Scotchgard Helps Shingles Resist Algae

Black streaks often mistaken for dirt, mildew, sap or fungus on roofs might be Gloeocapsa magma, an algae strain that thrives in warm, humid environments.

By Meghan Stromberg, Senior Editor | October 31, 2003

 

3M asphalt shingles on a Sun City, Fla.-test house stayed algae-free for 12 years.

 

Black streaks often mistaken for dirt, mildew, sap or fungus on roofs might be Gloeocapsa magma, an algae strain that thrives in warm, humid environments. The algae can attack all roof types and take over within a few years of construction.

3M's Scotchgard algae-resistant roofing system for asphalt shingles combines copper granules (a known algae inhibitor) with standard 3M colored granules to guard against algae. A colored layer, or seal coat, covers the granules to preserve the copper's algae-inhibiting properties long term, 3M says.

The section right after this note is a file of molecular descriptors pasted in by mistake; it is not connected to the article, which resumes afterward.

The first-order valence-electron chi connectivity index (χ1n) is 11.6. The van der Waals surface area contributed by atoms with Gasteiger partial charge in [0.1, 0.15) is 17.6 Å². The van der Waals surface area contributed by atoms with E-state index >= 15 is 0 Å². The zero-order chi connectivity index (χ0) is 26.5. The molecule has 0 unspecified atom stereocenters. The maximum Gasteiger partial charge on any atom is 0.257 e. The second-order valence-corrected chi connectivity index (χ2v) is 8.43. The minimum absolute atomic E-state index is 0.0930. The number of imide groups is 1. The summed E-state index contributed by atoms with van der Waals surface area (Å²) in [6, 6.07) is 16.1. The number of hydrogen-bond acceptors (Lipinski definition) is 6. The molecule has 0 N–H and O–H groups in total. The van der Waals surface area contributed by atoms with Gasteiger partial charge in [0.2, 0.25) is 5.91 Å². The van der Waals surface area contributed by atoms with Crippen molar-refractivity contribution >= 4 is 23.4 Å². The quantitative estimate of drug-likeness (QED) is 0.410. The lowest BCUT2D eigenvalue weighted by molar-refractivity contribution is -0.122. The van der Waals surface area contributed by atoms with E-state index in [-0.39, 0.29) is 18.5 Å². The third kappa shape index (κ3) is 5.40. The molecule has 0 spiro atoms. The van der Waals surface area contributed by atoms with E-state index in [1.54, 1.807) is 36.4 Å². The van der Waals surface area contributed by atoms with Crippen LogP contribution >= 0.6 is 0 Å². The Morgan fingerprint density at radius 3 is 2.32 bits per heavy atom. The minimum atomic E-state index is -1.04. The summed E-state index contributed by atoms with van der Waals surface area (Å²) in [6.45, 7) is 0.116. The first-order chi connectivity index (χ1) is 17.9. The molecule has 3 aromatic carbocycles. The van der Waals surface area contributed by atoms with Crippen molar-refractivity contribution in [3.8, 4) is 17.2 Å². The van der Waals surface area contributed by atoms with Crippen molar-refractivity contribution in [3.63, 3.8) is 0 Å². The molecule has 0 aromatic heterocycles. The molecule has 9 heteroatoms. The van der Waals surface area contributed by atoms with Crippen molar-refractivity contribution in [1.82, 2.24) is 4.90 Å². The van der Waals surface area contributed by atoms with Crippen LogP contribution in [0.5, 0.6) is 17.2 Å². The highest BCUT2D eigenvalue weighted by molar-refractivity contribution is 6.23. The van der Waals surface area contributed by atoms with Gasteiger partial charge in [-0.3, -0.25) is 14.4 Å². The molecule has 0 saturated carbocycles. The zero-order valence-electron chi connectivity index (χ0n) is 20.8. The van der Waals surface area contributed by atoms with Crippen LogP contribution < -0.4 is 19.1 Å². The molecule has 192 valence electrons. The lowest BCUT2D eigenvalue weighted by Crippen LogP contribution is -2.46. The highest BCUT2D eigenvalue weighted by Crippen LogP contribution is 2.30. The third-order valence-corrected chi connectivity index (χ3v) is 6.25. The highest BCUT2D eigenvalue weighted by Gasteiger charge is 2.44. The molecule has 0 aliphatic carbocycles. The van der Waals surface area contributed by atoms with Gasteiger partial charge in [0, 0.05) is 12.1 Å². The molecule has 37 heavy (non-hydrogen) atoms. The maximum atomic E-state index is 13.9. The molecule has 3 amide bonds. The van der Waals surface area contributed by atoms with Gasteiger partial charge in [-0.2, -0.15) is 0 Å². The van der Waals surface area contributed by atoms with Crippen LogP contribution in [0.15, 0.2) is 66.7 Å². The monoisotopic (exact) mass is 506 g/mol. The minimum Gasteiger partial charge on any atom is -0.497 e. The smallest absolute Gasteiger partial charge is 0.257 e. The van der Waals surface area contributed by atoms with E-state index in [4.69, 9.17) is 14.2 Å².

Roofing manufacturers using 3M's algae-resistant system include Malarkey and Pabco.

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